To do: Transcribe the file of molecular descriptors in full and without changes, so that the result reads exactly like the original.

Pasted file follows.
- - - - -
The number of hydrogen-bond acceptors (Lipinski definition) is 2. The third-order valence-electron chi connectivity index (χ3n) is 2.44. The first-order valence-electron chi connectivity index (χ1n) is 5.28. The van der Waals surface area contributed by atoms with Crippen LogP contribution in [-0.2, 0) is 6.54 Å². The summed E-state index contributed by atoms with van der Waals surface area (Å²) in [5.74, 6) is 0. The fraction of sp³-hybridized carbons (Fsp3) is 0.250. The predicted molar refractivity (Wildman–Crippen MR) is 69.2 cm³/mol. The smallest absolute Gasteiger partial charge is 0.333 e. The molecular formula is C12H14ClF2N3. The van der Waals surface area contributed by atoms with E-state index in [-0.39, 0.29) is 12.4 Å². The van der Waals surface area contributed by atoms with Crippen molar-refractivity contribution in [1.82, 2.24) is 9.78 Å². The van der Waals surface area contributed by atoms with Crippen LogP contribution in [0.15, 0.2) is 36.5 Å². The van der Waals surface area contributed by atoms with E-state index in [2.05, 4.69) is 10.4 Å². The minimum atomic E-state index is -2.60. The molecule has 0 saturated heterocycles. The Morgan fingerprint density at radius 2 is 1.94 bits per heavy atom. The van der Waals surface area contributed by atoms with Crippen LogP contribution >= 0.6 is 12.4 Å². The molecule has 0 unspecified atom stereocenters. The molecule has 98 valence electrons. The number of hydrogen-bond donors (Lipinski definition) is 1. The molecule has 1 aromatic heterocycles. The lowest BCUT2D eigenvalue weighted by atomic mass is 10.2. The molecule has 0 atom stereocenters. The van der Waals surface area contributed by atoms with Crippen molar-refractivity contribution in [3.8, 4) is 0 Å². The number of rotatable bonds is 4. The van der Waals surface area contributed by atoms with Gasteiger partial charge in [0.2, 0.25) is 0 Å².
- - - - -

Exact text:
The number of hydrogen-bond acceptors (Lipinski definition) is 2. The third-order valence-electron chi connectivity index (χ3n) is 2.44. The first-order valence-electron chi connectivity index (χ1n) is 5.28. The van der Waals surface area contributed by atoms with Crippen LogP contribution in [-0.2, 0) is 6.54 Å². The summed E-state index contributed by atoms with van der Waals surface area (Å²) in [5.74, 6) is 0. The fraction of sp³-hybridized carbons (Fsp3) is 0.250. The predicted molar refractivity (Wildman–Crippen MR) is 69.2 cm³/mol. The smallest absolute Gasteiger partial charge is 0.333 e. The molecular formula is C12H14ClF2N3. The van der Waals surface area contributed by atoms with E-state index in [-0.39, 0.29) is 12.4 Å². The van der Waals surface area contributed by atoms with Crippen molar-refractivity contribution in [1.82, 2.24) is 9.78 Å². The van der Waals surface area contributed by atoms with Crippen LogP contribution in [0.15, 0.2) is 36.5 Å². The van der Waals surface area contributed by atoms with E-state index in [2.05, 4.69) is 10.4 Å². The minimum atomic E-state index is -2.60. The molecule has 0 saturated heterocycles. The Morgan fingerprint density at radius 2 is 1.94 bits per heavy atom. The van der Waals surface area contributed by atoms with Crippen LogP contribution >= 0.6 is 12.4 Å². The molecule has 0 unspecified atom stereocenters. The molecule has 98 valence electrons. The number of hydrogen-bond donors (Lipinski definition) is 1. The molecule has 1 aromatic heterocycles. The lowest BCUT2D eigenvalue weighted by atomic mass is 10.2. The molecule has 0 atom stereocenters. The van der Waals surface area contributed by atoms with Crippen molar-refractivity contribution in [3.8, 4) is 0 Å². The number of rotatable bonds is 4. The van der Waals surface area contributed by atoms with Gasteiger partial charge in [0.2, 0.25) is 0 Å².